Death, disabilities and dysfunction, dryly described, fill 11 stories of unrelenting unhappiness.

Testing the limits of well-meaning readers who want to give good writers a fair chance, Montemarano, whose 2001 novel A Fine Place was rooted in the racial conflicts of Bensonhurst, offers a succession of bleakly linked stories in which people go, for the most part, from bad to worse. The opening story presents an impatient and incompetent mother who carries out a threat to leave her young, innocently disobedient daughter in the park, where she is taken away forever by a probable pedophilic murderer. The narrator is the little girl’s brother, who was doomed to live with the wretched mother and an ineffective father into permanently scarred adulthood. There is a brace of stories narrated by a young man working, in the first, as attendant to a severely disabled couple and, in the second, as attendant to the surviving husband who blames him for the death of his wife. Unable to speak, the wife could communicate solely by animal-like noises and raised eyelids. Unable to feed herself, she was in constant danger of choking, which, in fact, at the opening of the second story, she has done. The cerebral palsy–afflicted husband, disagreeable in the extreme, can speak enough to berate the narrator at every turn. When the widower invites an equally handicapped chum over to watch a Yankees game, he directs the visitor to give his own flunky the afternoon off. The overworked attendant decides to take both gents off to Yankee Stadium, but the drunken trip (the guys in the wheelchair down many beers) gets side-routed to a lap-dance parlor where disaster predictably ensues. A later story features a dog thrown to its death from a window prior to even greater tragedy. The writing is all quite smooth, but one may be reminded of those weird German kindertotenlieder, lovely songs about childhood death.

Not a speck of warmth.

Pub Date: Oct. 1, 2005

ISBN: 0-8071-3122-9

Page Count: 208

Publisher: Louisiana State Univ.

Review Posted Online: May 20, 2010

Kirkus Reviews Issue: Aug. 15, 2005

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It's being called a novel, but it is more a hybrid: short-stories/essays/confessions about the Vietnam War—the subject that O'Brien reasonably comes back to with every book. Some of these stories/memoirs are very good in their starkness and factualness: the title piece, about what a foot soldier actually has on him (weights included) at any given time, lends a palpability that makes the emotional freight (fear, horror, guilt) correspond superbly. Maybe the most moving piece here is "On The Rainy River," about a draftee's ambivalence about going, and how he decided to go: "I would go to war—I would kill and maybe die—because I was embarrassed not to." But so much else is so structurally coy that real effects are muted and disadvantaged: O'Brien is writing a book more about earnestness than about war, and the peekaboos of this isn't really me but of course it truly is serve no true purpose. They make this an annoyingly arty book, hiding more than not behind Hemingwayesque time-signatures and puerile repetitions about war (and memory and everything else, for that matter) being hell and heaven both. A disappointment.

Pub Date: March 28, 1990

ISBN: 0618706410

Page Count: 256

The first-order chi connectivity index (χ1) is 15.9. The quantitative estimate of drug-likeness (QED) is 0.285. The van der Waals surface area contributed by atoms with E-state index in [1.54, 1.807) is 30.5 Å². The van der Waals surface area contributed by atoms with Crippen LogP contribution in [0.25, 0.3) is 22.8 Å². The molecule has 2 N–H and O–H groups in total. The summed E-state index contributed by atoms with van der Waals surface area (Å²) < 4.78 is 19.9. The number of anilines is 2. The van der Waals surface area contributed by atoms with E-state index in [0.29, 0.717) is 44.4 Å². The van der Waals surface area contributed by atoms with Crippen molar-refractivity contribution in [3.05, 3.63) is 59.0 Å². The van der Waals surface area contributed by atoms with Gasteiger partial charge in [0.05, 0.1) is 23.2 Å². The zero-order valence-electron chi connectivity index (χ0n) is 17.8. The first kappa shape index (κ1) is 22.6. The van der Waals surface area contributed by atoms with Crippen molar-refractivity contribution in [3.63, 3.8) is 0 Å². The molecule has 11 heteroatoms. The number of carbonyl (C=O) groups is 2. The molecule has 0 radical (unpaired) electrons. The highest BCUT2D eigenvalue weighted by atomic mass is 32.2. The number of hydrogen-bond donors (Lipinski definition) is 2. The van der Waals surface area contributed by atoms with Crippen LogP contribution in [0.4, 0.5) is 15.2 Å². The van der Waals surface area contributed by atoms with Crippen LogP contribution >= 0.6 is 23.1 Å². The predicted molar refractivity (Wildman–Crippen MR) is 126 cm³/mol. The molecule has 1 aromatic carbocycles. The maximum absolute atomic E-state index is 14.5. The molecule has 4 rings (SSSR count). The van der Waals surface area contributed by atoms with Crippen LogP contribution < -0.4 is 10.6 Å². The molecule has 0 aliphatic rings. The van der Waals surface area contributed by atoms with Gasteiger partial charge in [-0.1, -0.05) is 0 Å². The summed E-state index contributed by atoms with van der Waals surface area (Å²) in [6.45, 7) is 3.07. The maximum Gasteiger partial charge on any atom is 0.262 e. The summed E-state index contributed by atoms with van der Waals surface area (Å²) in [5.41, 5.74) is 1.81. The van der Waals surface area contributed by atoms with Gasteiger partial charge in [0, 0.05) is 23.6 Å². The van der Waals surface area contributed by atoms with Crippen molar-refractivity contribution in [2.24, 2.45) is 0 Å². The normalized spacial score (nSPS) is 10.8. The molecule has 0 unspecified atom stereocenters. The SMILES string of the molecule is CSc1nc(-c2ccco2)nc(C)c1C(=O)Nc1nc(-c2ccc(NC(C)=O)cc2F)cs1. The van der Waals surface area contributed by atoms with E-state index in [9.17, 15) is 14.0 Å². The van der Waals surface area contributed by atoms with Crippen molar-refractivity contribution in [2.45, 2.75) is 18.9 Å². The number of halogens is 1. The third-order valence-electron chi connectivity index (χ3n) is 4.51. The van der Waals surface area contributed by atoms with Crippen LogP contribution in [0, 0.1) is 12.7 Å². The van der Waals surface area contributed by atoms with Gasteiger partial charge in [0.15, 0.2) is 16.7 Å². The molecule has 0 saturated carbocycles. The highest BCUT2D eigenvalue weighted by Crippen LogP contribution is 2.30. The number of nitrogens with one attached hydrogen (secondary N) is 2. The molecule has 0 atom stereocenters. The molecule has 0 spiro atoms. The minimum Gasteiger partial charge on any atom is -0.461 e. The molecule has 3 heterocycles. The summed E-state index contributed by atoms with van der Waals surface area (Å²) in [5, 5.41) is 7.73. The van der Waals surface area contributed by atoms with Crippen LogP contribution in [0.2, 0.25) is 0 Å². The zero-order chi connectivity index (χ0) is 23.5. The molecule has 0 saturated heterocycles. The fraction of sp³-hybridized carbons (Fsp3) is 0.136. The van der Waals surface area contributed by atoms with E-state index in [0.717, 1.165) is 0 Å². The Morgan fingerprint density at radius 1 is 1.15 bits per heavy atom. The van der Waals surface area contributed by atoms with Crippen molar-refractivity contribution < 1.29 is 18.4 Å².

Publisher: Houghton Mifflin

Review Posted Online: Oct. 2, 2011

Kirkus Reviews Issue: Feb. 15, 1990

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Told through the points of view of the four Garcia sisters- Carla, Sandi, Yolanda and Sofia-this perceptive first novel by poet Alvarez tells of a wealthy family exiled from the Dominican Republic after a failed coup, and how the daughters come of age, weathering the cultural and class transitions from privileged Dominicans to New York Hispanic immigrants. Brought up under strict social mores, the move to the States provides the girls a welcome escape from the pampered, overbearingly protective society in which they were raised, although subjecting them to other types of discrimination. Each rises to the challenge in her own way, as do their parents, Mami (Laura) and Papi (Carlos). The novel unfolds back through time, a complete picture accruing gradually as a series of stories recounts various incidents, beginning with ``Antojos'' (roughly translated ``cravings''), about Yolanda's return to the island after an absence of five years. Against the advice of her relatives, who fear for the safety of a young woman traveling the countryside alone, Yolanda heads out in a borrowed car in pursuit of some guavas and returns with a renewed understanding of stringent class differences. ``The Kiss,'' one of Sofia's stories, tells how she, married against her father's wishes, tries to keep family ties open by visiting yearly on her father's birthday with her young son. And in ``Trespass,'' Carla finds herself the victim of ignorance and prejudice a year after the Garcias have arrived in America, culminating with a pervert trying to lure her into his car. In perhaps one of the most deft and magical stories, ``Still Lives,'' young Sandi has an extraordinary first art lesson and becomes the inspiration for a statue of the Virgin: ``Dona Charito took the lot of us native children in hand Saturday mornings nine to twelve to put Art into us like Jesus into the heathen.'' The tradition and safety of the Old World are just part of the tradeoff that comes with the freedom and choice in the New. Alvarez manages to bring to attention many of the issues-serious and light-that immigrant families face, portraying them with sensitivity and, at times, an enjoyable, mischievous sense.

Pub Date: May 1, 1991

ISBN: 0-945575-57-2

Page Count: 308

Publisher: Algonquin

Review Posted Online: May 20, 2010

Kirkus Reviews Issue: March 15, 1991

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